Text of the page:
Europe’s Tax on Financial Trades Is a Risky Bet

By Mark Buchanan

Millions of Europeans are about to become the subjects of a vast social experiment. What’s troubling is how little anyone understands about where it might lead.

A total of 11 European Union member states — including France, Germany, Italy and Spain, but not the U.K. — plan to introduce a small tax on financial transactions by the beginning of 2014. Financial institutions will pay 0.1 percent on all stock and bond trades, and 0.01 percent on derivatives. Although taxes that are at least crudely similar exist in about 40 nations around the world, the European measure will be the first introduced on such a large scale.

The idea of a financial transactions tax goes back to the economist John Maynard Keynes. In the 1930s, he argued that speculation on assets drives market instability and suggested that an appropriate levy could deter it. If small enough, the tax would have a negligible effect on long-term stock investors, who trade infrequently and focus on real economic factors in making their decisions. It would primarily deter short-term speculators who buy and sell frequently in response to temporary market movements.

The idea makes intuitive sense and could, in principle, help channel investment to productive economic activity. There’s much debate, though, over whether it can work in reality. Well- known economists such as Joseph Stiglitz and Larry Summers have supported a transactions tax. Others of equal prominence have countered that it would be likely to lower equity prices, drive trading across borders and possibly increase market volatility.

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Israel to Assad: air strikes did not aim to help Syria rebels

By Dan Williams

JERUSALEM : (Reuters) – Israel sought to persuade Syrian President Bashar al-Assad on Monday that recent air strikes around Damascus did not aim to weaken him in the face of a two-year rebellion, and played down the prospects of an escalation.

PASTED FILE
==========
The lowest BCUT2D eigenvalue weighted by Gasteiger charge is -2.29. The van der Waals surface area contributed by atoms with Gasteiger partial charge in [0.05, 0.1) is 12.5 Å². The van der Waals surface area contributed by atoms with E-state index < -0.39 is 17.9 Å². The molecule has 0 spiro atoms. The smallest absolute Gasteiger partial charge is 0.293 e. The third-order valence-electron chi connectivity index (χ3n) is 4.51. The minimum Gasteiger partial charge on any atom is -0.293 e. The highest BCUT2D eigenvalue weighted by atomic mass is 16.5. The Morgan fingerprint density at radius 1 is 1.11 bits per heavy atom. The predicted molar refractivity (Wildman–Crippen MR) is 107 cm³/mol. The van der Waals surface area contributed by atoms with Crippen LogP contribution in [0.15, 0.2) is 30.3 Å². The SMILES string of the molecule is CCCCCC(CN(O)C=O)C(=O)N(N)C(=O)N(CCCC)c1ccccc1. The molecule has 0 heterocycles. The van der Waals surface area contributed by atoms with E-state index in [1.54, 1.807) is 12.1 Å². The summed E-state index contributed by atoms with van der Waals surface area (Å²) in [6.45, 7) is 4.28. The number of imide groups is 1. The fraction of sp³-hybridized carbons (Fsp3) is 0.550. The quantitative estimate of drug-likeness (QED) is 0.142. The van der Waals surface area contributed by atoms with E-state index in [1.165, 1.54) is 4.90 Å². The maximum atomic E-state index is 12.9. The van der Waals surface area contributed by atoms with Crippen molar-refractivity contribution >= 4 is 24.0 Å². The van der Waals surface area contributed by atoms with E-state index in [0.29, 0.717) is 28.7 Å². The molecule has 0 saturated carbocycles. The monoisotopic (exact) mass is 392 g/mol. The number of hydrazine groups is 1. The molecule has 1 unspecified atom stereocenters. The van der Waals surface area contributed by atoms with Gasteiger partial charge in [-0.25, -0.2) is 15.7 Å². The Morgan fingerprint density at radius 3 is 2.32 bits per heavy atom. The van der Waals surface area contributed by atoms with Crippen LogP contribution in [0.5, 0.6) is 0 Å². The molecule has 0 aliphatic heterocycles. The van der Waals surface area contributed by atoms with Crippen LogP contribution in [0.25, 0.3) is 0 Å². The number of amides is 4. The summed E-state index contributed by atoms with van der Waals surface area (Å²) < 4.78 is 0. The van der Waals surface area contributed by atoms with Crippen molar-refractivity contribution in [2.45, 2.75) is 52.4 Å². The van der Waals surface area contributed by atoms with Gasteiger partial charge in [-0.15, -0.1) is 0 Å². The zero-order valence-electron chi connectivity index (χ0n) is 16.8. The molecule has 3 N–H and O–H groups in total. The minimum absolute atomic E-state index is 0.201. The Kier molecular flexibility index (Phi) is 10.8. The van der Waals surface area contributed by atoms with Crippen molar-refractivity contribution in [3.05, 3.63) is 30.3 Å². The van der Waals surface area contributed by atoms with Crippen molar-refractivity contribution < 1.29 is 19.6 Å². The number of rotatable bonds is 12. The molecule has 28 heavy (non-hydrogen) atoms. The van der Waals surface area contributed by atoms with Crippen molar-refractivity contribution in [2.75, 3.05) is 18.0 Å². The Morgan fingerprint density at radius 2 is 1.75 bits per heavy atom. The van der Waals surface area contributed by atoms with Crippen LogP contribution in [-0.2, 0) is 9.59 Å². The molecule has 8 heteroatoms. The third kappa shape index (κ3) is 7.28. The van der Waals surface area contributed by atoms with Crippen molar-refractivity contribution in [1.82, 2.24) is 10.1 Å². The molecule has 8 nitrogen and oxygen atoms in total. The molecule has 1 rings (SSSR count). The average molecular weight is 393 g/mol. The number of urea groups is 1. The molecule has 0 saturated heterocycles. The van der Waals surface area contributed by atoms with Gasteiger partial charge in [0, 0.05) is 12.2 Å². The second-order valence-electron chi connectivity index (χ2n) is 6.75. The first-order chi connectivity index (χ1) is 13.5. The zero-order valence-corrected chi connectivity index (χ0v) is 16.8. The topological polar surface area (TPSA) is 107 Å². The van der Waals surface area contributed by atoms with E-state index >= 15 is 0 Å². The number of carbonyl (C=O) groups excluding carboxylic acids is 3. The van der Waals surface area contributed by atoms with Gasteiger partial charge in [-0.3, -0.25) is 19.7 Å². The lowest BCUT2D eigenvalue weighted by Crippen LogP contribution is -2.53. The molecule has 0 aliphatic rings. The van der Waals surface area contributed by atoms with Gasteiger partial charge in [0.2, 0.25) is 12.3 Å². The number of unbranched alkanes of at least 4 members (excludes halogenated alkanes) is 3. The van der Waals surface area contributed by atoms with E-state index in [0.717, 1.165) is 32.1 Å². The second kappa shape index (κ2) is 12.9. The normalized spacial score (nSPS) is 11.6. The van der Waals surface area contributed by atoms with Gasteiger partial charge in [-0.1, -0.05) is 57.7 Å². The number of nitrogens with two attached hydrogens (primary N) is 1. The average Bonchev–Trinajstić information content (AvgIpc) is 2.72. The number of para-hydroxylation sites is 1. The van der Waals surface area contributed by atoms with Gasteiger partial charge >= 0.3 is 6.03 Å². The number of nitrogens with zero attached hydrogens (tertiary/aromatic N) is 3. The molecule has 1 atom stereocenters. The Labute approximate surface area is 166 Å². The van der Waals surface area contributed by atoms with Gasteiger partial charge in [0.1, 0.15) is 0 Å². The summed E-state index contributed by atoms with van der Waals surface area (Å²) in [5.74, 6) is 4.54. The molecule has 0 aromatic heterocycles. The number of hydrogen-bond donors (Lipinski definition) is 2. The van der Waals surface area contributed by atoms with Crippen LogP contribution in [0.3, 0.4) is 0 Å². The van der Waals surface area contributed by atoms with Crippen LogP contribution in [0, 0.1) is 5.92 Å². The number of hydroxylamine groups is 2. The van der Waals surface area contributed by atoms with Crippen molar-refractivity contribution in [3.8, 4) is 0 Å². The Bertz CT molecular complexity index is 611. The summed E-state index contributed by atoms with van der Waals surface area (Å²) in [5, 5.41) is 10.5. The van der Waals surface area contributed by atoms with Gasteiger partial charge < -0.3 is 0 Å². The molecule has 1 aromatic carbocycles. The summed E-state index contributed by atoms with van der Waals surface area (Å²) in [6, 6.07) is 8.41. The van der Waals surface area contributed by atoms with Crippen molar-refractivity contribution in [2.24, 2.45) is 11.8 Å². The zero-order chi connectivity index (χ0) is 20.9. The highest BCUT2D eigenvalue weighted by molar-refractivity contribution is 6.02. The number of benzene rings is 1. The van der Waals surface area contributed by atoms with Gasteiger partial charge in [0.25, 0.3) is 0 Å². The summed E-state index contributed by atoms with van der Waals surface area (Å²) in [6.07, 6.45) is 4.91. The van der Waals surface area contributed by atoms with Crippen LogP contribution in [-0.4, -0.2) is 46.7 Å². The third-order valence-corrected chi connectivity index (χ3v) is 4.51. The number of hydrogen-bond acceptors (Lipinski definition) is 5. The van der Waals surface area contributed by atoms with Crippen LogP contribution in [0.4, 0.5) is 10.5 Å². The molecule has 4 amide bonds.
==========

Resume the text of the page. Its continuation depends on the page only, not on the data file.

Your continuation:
“There are no winds of war,” Yair Golan, the general commanding Israeli forces on the Syrian and Lebanese fronts, told reporters while out jogging with troops.

“Do you see tension? There is no tension. Do I look tense to you?” he said, according to the Maariv NRG news website.

Intelligence sources said Israel attacked Iranian-supplied missiles stored near the Syrian capital on Friday and Sunday as they awaited transport to Assad’s Lebanese guerrilla ally Hezbollah.

Israel has repeatedly warned it will not let high-tech weaponry get to Iranian-backed Hezbollah, with which it fought an inconclusive war in 2006.

Damascus accused Israel of belligerence meant to support outgunned anti-Assad rebels. The air strikes were tantamount to a “declaration of war”, it said, and threatened unspecified retaliation.

Veteran Israeli lawmaker Tzachi Hanegbi, a confidant of Prime Minister Benjamin Netanyahu, said on Monday that Israel did not want to clash with Assad.

Interviewed on Israel Radio, Hanegbi said the Netanyahu government aimed to avoid “an increase in tension with Syria by making clear that if there is activity, it is only against Hezbollah, not against the Syrian regime”.

Israel is reluctant to take sides in Syria’s civil war for fear its actions would boost Islamists who are even more hostile to it than the Assad family, which has maintained a stable stand off with the Jewish state for decades.

Hanegbi said Israel had not formally acknowledged carrying out the raids in an effort to allow Assad to save face, adding that Netanyahu began a scheduled week-long trip to China on Sunday to signal the sense of business as usual.

The Israel prime minister did not comment about Syria during a visit to Shanghai on Monday.

“DIPLOMATIC CHANNELS”

Yedioth Ahronoth, Israel’s biggest-selling newspaper, said the Netanyahu government had informed Assad through diplomatic channels that it did not intend to meddle in Syria’s civil war.

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